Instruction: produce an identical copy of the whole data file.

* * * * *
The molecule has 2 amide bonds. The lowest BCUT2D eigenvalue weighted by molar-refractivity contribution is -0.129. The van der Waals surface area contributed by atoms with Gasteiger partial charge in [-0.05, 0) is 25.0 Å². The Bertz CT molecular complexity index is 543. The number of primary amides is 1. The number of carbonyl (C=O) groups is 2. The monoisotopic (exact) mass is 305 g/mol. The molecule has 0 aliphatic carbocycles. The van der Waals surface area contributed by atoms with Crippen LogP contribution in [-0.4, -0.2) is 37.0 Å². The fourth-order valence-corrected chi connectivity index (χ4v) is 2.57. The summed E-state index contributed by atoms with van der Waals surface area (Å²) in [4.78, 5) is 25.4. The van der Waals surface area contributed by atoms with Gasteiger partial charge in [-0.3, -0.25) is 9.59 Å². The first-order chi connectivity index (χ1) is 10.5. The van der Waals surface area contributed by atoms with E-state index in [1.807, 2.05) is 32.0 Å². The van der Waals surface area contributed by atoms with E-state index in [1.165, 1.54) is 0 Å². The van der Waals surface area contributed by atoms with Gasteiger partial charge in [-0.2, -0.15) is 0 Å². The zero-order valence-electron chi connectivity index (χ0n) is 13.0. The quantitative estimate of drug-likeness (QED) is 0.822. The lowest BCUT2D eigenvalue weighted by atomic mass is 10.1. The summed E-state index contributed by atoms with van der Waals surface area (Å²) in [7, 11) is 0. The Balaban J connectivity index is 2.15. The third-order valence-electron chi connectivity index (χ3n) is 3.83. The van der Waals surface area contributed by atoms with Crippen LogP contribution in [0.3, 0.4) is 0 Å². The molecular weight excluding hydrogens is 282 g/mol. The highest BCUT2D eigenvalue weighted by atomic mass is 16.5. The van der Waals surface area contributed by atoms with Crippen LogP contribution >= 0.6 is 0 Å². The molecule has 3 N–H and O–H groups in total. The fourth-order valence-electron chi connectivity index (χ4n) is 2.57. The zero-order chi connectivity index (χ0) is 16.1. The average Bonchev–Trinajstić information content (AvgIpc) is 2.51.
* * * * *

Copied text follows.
The molecule has 2 amide bonds. The lowest BCUT2D eigenvalue weighted by molar-refractivity contribution is -0.129. The van der Waals surface area contributed by atoms with Gasteiger partial charge in [-0.05, 0) is 25.0 Å². The Bertz CT molecular complexity index is 543. The number of primary amides is 1. The number of carbonyl (C=O) groups is 2. The monoisotopic (exact) mass is 305 g/mol. The molecule has 0 aliphatic carbocycles. The van der Waals surface area contributed by atoms with Crippen LogP contribution in [-0.4, -0.2) is 37.0 Å². The fourth-order valence-corrected chi connectivity index (χ4v) is 2.57. The summed E-state index contributed by atoms with van der Waals surface area (Å²) in [4.78, 5) is 25.4. The van der Waals surface area contributed by atoms with Gasteiger partial charge in [-0.3, -0.25) is 9.59 Å². The first-order chi connectivity index (χ1) is 10.5. The van der Waals surface area contributed by atoms with E-state index in [1.807, 2.05) is 32.0 Å². The van der Waals surface area contributed by atoms with E-state index in [1.165, 1.54) is 0 Å². The van der Waals surface area contributed by atoms with Gasteiger partial charge in [-0.2, -0.15) is 0 Å². The zero-order valence-electron chi connectivity index (χ0n) is 13.0. The quantitative estimate of drug-likeness (QED) is 0.822. The lowest BCUT2D eigenvalue weighted by atomic mass is 10.1. The summed E-state index contributed by atoms with van der Waals surface area (Å²) in [7, 11) is 0. The Balaban J connectivity index is 2.15. The third-order valence-electron chi connectivity index (χ3n) is 3.83. The van der Waals surface area contributed by atoms with Crippen LogP contribution in [0.3, 0.4) is 0 Å². The molecular weight excluding hydrogens is 282 g/mol. The highest BCUT2D eigenvalue weighted by atomic mass is 16.5. The van der Waals surface area contributed by atoms with Crippen LogP contribution >= 0.6 is 0 Å². The molecule has 3 N–H and O–H groups in total. The fourth-order valence-electron chi connectivity index (χ4n) is 2.57. The zero-order chi connectivity index (χ0) is 16.1. The average Bonchev–Trinajstić information content (AvgIpc) is 2.51.